• Office equipment: You can deduct the depreciation of office furniture, computers, and other electronic equipment.
  • Machinery: You can deduct the depreciation of business machinery used to produce goods and services.

Business owners should consult with a tax professional to make sure they have accurate depreciation calculations and comply with tax regulations.

10. State and local tax deductions

If you make payments for state and local taxes, the following expenses are typically eligible for deduction from your federal income:

  • Local income tax: A tax imposed by local jurisdictions on an individual’s income earned within a specific locality.
  • State income tax: A tax levied by state governments on the income earned by individuals and businesses within the state’s boundaries.
  • Sales tax: A consumption tax imposed on the sale of goods and services, typically calculated as a percentage of the purchase price.

Remember that you can only deduct state and local income tax or state and local sales tax in a given tax year.

How to claim tax deductions: Standard vs. itemized deductions

Standard deductions and itemized deductions can both reduce your taxable income. Let’s look at how each claiming method works.

The standard deduction is a fixed dollar amount set by the government that you can deduct from your adjusted gross income (AGI) without documentation of individual expenses. More specifically, this deduction method is:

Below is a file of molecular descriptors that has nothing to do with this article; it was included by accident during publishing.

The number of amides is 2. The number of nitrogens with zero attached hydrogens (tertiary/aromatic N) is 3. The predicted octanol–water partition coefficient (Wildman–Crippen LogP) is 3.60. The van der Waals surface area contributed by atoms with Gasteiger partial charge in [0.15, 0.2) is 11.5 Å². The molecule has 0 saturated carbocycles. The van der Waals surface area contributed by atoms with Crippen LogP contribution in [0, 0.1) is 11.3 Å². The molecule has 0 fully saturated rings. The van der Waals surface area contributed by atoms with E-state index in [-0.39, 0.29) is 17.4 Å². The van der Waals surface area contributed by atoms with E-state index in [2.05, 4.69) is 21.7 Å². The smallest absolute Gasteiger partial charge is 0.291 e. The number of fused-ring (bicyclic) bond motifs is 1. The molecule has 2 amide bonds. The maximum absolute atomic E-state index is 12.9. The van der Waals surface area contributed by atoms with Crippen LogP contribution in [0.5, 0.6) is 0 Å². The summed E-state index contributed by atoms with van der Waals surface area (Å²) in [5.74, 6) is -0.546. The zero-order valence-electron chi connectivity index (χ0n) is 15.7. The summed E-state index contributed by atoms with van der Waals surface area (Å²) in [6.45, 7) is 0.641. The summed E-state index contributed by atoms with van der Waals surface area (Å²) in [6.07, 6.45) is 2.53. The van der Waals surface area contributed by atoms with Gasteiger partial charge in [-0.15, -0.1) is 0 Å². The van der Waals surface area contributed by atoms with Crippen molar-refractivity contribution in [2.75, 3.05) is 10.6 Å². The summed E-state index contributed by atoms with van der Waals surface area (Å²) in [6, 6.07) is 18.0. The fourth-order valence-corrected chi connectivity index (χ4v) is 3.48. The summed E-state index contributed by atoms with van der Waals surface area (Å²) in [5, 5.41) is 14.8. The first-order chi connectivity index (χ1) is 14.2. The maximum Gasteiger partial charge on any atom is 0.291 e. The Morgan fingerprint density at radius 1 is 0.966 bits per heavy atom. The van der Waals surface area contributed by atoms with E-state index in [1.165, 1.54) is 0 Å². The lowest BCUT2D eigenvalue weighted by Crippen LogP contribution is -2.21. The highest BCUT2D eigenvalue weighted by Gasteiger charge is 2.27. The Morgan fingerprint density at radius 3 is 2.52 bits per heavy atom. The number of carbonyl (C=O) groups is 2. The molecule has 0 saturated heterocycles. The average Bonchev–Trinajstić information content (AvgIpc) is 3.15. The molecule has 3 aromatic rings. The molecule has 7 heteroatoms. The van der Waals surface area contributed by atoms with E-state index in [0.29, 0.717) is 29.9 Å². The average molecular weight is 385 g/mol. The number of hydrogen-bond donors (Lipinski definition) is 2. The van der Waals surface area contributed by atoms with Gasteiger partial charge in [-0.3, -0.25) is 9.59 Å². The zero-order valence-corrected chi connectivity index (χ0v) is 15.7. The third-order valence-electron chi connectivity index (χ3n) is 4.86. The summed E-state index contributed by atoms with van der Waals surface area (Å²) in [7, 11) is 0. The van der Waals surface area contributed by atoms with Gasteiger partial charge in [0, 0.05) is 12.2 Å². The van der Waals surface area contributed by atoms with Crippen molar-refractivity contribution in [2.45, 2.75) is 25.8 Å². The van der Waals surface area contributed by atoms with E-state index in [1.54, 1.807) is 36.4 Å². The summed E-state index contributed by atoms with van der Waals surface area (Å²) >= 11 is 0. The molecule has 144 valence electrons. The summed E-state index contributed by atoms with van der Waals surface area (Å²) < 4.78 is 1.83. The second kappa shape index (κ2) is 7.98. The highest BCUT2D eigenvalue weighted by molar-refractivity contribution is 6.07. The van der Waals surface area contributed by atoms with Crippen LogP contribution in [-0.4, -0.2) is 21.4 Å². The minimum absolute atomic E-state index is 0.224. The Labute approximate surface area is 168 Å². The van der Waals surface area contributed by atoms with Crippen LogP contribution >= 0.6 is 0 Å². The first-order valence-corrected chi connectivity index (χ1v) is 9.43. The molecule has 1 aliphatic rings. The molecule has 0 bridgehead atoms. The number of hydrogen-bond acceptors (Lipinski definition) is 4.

• A simplified method designed to reduce the administrative burden
  • Adjusted annually for inflation
  • Based on filing status (single, married filing jointly, head of household, etc.) 

Itemized deductions allow you to deduct specific qualifying expenses individually. When choosing to file an itemized tax return, remember that:

  • You must maintain detailed records and receipts for each expense you claim.
  • Itemizing deductions is often more beneficial if you have large deductible expenses that exceed the standard deduction.

You can choose between standard and itemized deductions, but you can’t use both methods in the same tax year.

An illustration of a house and tax forms accompany an explanation of how tax deductions work.

Get your federal tax refund up to six days early* when you direct deposit with Chime and file directly with the IRS.

Don't miss out on lowering your tax bill

Take advantage of as many of these tax deductions as you can to increase your savings during the tax season. 

Looking forward to your tax refund? Here’s how long it takes to get a tax refund and what to do if your refund deposits into the wrong account.

FAQs

Still have questions about tax deductions? Find answers below. 

How do tax deductions work? 

Tax deductions work by reducing the amount of your income that is subject to taxation. When you qualify for a deduction, you subtract the deductible expense from your total income, lowering your taxable income.

What’s the difference between a tax deduction and a tax credit?

While tax deductions and tax credits can lower your tax bill, deductions reduce the amount of income subject to taxation, while credits directly decrease the amount of taxes owed. 

Can I use both standard and itemized deductions?